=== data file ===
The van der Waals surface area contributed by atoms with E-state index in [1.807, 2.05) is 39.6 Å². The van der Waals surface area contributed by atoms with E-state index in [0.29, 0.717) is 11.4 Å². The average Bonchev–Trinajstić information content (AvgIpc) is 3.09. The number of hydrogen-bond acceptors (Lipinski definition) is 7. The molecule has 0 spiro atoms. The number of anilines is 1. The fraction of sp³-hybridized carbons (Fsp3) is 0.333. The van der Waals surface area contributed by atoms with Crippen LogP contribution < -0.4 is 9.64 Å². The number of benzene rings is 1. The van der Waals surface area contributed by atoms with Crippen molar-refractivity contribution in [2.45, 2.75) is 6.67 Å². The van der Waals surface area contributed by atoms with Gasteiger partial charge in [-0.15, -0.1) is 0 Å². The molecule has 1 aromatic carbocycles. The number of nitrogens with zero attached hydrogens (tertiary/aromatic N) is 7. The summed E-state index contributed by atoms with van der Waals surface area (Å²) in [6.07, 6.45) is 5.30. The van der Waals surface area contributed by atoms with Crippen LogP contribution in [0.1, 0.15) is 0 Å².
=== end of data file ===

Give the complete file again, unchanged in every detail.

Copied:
The van der Waals surface area contributed by atoms with E-state index in [1.807, 2.05) is 39.6 Å². The van der Waals surface area contributed by atoms with E-state index in [0.29, 0.717) is 11.4 Å². The average Bonchev–Trinajstić information content (AvgIpc) is 3.09. The number of hydrogen-bond acceptors (Lipinski definition) is 7. The molecule has 0 spiro atoms. The number of anilines is 1. The fraction of sp³-hybridized carbons (Fsp3) is 0.333. The van der Waals surface area contributed by atoms with Crippen LogP contribution < -0.4 is 9.64 Å². The number of benzene rings is 1. The van der Waals surface area contributed by atoms with Crippen molar-refractivity contribution in [2.45, 2.75) is 6.67 Å². The van der Waals surface area contributed by atoms with Gasteiger partial charge in [-0.15, -0.1) is 0 Å². The molecule has 1 aromatic carbocycles. The number of nitrogens with zero attached hydrogens (tertiary/aromatic N) is 7. The summed E-state index contributed by atoms with van der Waals surface area (Å²) in [6.07, 6.45) is 5.30. The van der Waals surface area contributed by atoms with Crippen LogP contribution in [0.1, 0.15) is 0 Å².